BRECKSVILLE, Ohio — With two days remaining in the court ordered re-draw of the state legislative districts you would think the Ohio Redistricting Commission would be engaged in marathon meetings, but on Tuesday one-seventh of that commission—Secretary of State Frank LaRose—was hosting a series of events in Cuyahoga County. LaRose though assuring News 5 that work on the maps was ongoing.
"Just because there hasn't been a public meeting yet, and let me be clear, I think it would be fine for us to have a public meeting, but the real work of drawing these maps happens at a staff level, Republican staffers and Democratic staffers working together,” LaRose said. “I’ve met with the Democrats, we've met with the Republicans, so those conversations are ongoing.”
Still, News 5 asked LaRose if he felt the commission would meet before Thursday and if they would actually come up with maps.
“I hope so,” he said. “I think that really there are only two outcomes: One is that we pass maps, the other is that there is a determination that it’s not possible to do and that's a possibility, right? You can't violate one part of the constitution in order to comply with another and so there's a question of is it possible to draw those maps that comply with the courts order and do so without violating other provisions. So that's something for the expert map drawers, the GIS experts that work on this kind of thing.”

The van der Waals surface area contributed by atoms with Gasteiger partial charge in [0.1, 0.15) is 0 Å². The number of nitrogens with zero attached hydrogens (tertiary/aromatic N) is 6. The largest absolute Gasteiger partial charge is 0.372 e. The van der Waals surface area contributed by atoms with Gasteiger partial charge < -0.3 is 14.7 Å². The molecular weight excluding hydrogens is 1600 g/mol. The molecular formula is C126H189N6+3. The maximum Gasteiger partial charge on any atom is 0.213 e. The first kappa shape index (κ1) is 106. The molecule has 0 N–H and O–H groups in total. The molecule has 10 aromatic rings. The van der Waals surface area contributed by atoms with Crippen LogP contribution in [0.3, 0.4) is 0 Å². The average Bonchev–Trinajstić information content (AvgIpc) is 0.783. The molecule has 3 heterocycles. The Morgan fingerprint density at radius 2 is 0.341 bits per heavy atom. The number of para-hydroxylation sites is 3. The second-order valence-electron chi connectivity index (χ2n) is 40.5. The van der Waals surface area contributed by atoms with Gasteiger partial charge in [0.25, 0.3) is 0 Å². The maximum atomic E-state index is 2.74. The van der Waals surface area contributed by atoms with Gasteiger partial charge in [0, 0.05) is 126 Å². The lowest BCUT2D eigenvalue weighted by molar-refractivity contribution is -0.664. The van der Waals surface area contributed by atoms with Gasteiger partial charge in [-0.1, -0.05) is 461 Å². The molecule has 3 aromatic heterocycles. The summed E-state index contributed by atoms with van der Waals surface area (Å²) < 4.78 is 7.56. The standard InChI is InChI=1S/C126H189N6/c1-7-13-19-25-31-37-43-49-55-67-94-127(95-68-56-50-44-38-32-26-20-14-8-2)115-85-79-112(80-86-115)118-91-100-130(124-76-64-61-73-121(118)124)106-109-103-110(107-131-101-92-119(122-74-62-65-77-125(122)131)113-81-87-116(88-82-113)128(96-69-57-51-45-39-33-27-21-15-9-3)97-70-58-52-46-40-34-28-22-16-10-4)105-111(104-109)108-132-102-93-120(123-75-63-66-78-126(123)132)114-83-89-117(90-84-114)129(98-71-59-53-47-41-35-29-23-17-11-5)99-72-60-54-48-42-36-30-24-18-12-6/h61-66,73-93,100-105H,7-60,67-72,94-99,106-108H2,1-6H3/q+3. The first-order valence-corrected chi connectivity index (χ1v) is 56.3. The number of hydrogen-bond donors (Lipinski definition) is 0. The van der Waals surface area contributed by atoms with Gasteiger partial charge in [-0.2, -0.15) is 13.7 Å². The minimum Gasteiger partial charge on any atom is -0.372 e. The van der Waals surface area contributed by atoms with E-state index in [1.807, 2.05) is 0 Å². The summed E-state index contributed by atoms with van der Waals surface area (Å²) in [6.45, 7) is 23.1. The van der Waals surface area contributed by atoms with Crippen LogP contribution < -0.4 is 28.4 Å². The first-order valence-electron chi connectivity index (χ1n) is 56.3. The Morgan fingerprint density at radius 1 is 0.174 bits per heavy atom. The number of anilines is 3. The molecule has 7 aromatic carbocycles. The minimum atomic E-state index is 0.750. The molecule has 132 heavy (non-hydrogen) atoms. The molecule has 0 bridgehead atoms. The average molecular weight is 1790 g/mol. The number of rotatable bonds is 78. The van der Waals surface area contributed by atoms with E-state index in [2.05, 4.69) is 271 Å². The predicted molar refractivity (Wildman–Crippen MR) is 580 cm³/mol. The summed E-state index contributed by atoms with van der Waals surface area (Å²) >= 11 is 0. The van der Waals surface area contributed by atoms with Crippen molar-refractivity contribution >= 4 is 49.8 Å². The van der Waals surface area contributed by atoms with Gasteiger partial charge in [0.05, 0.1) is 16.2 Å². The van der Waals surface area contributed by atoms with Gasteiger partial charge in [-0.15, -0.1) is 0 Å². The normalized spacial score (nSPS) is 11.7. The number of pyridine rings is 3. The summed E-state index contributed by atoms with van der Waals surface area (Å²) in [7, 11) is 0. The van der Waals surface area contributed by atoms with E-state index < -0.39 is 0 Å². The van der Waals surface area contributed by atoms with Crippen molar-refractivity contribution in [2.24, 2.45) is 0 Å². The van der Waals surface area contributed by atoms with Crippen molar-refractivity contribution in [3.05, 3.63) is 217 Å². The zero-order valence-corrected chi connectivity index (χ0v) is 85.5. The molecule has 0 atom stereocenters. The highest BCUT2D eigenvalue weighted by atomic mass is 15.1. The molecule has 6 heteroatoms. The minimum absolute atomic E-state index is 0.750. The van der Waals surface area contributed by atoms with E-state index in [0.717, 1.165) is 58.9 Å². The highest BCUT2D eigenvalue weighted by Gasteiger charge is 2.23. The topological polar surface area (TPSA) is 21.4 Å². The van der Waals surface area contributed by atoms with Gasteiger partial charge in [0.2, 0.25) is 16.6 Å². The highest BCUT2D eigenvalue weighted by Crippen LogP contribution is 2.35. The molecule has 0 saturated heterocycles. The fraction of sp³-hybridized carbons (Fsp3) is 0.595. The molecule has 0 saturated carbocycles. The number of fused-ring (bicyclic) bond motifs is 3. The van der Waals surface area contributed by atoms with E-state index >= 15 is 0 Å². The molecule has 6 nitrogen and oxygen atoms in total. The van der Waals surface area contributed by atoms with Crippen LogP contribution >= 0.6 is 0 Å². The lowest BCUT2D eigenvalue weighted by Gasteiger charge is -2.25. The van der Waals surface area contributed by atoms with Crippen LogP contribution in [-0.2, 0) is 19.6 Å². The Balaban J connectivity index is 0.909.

As the state's chief elections officer, LaRose wasn’t holding back about whether or not a May 3 primary was still possible without these state legislative districts or congressional districts in place.
News 5 asked him what was his absolute cut off date was that he would still feel comfortable holding a May 3 primary.
"I'm going to be candid, that date has already passed,” he said. “With each passing day, it becomes more likely that something will go wrong. With each passing day it becomes more likely that there could be further litigation or a human error that's made. When you rush something you don't do your best work.”
LaRose said the fact there are 90 days between candidates filing to run and election day is for a reason. "Nearly every day of those 90 days is accounted for, people don't realize all the work that goes into running these elections," he said.
Under Ohio law only the legislature can move an election and LaRose has shared his concerns.
Do the math, the commission now has four weeks to draw new congressional districts which almost coincides with when military and overseas voting is scheduled to begin.
“It’s just about four weeks away that we're required by Federal law to start sending those ballots out to my brothers and sisters in the military of serving overseas. We're up against a real time crunch here,” he said. "So with each passing day it becomes less likely that we can give Ohioans that high quality election they deserve.”
"There's a real possibility that the general assembly is going to have to look at whether we can actually conduct an election on May 3rd for those district races," LaRose said. "I sent a letter to them yesterday laying out the challenges and what I've tried to make clear to them is its up to the general assembly to decide what date the election's going to occur, but it's my duty to let them know what risks exist."
Options would include moving the primary for everyone back from May to say June or splitting the primary in two, keep the May 3 date for those county and statewide offices but hold the new district races once they're drawn at a later date which would come at a considerable expense. That decision, again, rests with the Ohio legislature.